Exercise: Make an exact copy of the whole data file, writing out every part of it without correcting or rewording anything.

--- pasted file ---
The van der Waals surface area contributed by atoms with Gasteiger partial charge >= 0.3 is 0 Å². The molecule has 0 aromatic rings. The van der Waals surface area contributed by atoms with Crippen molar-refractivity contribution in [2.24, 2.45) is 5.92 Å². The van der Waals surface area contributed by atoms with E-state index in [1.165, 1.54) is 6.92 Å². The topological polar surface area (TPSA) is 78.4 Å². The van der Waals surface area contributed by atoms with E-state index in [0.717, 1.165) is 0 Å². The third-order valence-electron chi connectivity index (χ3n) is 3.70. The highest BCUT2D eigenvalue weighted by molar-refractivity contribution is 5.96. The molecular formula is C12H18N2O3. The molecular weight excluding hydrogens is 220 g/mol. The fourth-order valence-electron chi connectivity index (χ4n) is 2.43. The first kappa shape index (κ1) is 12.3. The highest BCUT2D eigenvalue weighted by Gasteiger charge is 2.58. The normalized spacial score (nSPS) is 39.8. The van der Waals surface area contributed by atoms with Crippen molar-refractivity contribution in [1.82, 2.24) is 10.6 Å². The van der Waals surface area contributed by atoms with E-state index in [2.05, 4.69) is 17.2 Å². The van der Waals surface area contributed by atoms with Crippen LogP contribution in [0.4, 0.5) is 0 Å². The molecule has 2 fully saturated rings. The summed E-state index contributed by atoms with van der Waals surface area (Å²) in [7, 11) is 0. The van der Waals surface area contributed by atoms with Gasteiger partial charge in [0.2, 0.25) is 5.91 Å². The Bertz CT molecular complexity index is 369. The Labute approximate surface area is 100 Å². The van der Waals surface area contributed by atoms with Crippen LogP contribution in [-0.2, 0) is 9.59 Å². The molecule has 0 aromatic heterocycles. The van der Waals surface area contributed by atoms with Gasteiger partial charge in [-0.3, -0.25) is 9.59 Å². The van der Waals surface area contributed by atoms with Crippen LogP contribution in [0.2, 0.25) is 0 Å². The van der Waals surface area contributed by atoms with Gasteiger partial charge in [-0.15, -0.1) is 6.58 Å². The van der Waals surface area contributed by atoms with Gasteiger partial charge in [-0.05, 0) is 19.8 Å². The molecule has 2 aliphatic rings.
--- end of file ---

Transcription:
The van der Waals surface area contributed by atoms with Gasteiger partial charge >= 0.3 is 0 Å². The molecule has 0 aromatic rings. The van der Waals surface area contributed by atoms with Crippen molar-refractivity contribution in [2.24, 2.45) is 5.92 Å². The van der Waals surface area contributed by atoms with E-state index in [1.165, 1.54) is 6.92 Å². The topological polar surface area (TPSA) is 78.4 Å². The van der Waals surface area contributed by atoms with E-state index in [0.717, 1.165) is 0 Å². The third-order valence-electron chi connectivity index (χ3n) is 3.70. The highest BCUT2D eigenvalue weighted by molar-refractivity contribution is 5.96. The molecular formula is C12H18N2O3. The molecular weight excluding hydrogens is 220 g/mol. The fourth-order valence-electron chi connectivity index (χ4n) is 2.43. The first kappa shape index (κ1) is 12.3. The highest BCUT2D eigenvalue weighted by Gasteiger charge is 2.58. The normalized spacial score (nSPS) is 39.8. The van der Waals surface area contributed by atoms with Crippen molar-refractivity contribution in [1.82, 2.24) is 10.6 Å². The van der Waals surface area contributed by atoms with E-state index in [2.05, 4.69) is 17.2 Å². The van der Waals surface area contributed by atoms with Crippen LogP contribution in [0.4, 0.5) is 0 Å². The molecule has 2 fully saturated rings. The summed E-state index contributed by atoms with van der Waals surface area (Å²) in [7, 11) is 0. The van der Waals surface area contributed by atoms with Gasteiger partial charge in [0.2, 0.25) is 5.91 Å². The Bertz CT molecular complexity index is 369. The Labute approximate surface area is 100 Å². The van der Waals surface area contributed by atoms with Crippen LogP contribution in [-0.2, 0) is 9.59 Å². The molecule has 0 aromatic heterocycles. The van der Waals surface area contributed by atoms with Gasteiger partial charge in [-0.3, -0.25) is 9.59 Å². The van der Waals surface area contributed by atoms with Crippen LogP contribution in [0.2, 0.25) is 0 Å². The van der Waals surface area contributed by atoms with Gasteiger partial charge in [-0.15, -0.1) is 6.58 Å². The van der Waals surface area contributed by atoms with Gasteiger partial charge in [-0.05, 0) is 19.8 Å². The molecule has 2 aliphatic rings.